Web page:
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If a notice to vacate is said to be posted on my door but isn't, and isn't mailed to me, does it exist?

Citrus Heights, CA |

LL crossed out 30d notice and wrote in 60d. I have this first notice. LL then said a 60d was posted on my door, but I never got it (I live alone) and it definitely wasn't mailed to me. Does any notice technically exist being that an amended 30d is invalid as a new 60d needed to be served? How do I prove I never got it? Does a text message "we will post on your door" count as a 60d notice?

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Attorney answers 1


You question is confusing but I would say first notice that you got seems fine. However regarding the text, that is not a notice... There's only 3 proper way... see below.

A landlord's three-day, 30-day, or 60-day notice to a tenant must be "served" properly to be legally effective. The terms "serve" and "service"refer to procedures required by the law. These procedures are designed to increase the likelihood that the person to whom notice is given actually receives the notice.

A landlord can serve a three-day notice on the tenant in one of three ways: by personal service, by substituted service, or by posting and mailing. The landlord, the landlord's agent, or anyone over 18 can serve a notice on a tenant.

1)***Personal service - To serve you personally, the person serving the notice must hand you the notice (or leave it with you if you refuse to take it). The three-day period begins the day after you receive the notice.

2)***Substituted service on another person -If the landlord can't find you at home, the landlord should try to serve you personally at work. If the landlord can't find you at home or at work, the landlord can use "substituted service" instead of serving you personally.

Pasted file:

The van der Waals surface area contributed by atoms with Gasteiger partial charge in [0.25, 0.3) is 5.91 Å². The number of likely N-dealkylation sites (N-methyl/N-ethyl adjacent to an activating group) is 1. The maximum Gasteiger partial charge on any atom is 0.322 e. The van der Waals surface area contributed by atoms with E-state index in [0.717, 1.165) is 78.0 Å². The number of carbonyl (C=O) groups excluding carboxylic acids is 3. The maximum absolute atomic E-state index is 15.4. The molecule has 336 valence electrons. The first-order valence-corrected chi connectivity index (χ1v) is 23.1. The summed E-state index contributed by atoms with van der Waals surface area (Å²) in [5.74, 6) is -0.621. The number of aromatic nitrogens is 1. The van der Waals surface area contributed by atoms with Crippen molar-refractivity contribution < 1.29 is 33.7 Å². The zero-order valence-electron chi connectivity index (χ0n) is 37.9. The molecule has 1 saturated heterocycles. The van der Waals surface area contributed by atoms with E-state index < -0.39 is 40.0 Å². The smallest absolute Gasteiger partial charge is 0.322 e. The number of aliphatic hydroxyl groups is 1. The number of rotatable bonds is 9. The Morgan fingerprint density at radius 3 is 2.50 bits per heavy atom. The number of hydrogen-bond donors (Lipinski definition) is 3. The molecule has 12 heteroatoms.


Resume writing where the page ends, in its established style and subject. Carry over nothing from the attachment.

To comply with the rules on substituted service, the person serving the notice must leave the notice with a person of "suitable age and discretion" at your home or work and also mail a copy of the notice to you at home. A person of suitable age and discretion normally would be an adult at your home or workplace, or a teenage member of your household.

Service of the notice is legally complete when both of these steps have been completed. The three-day period begins the day after both steps have been completed.

3) ***Posting and mailing - If the landlord can't serve the notice on you personally or by substituted service, the notice can be served by taping or tacking a copy to the rental unit in a conspicuous place (such as the front door of the rental unit) and by mailing another copy to you at the rental unit's address. (This service method is commonly called "posting and mailing" or "nailing and mailing.")

Service of the notice is not complete until the copy of the notice has been mailed. The three-day period begins the day after the notice was posted and mailed.

How to count the three days is explained above
A landlord can use any of these methods to serve a 30-day or 60-day notice on a tenant, or can send the notice to the tenant by certified or registered mail with return receipt requested.

All of this infor is on this website:

There's similar posting on AVVO that is related to your situation, you should check them out. Search for related questions. GOOD LUCK!!!

*Disclaimer: This response does not create an attorney-client relationship between you and I. I am not your lawyer and I am not representing you in the underlying issue stated in your question. The response I have offered is not intended to be relied upon, you should seek out an attorney to assist in this matter. You may contact me directly at (415) 362-6765 ext.120; website: (Attorney for Law Offices of William E. Weiss)

Wendy Ha Chau

Wendy Ha Chau


Sorry, how was the first notice served to you?

Wendy Ha Chau

Wendy Ha Chau


What method of service was used by your landlord for the first notice?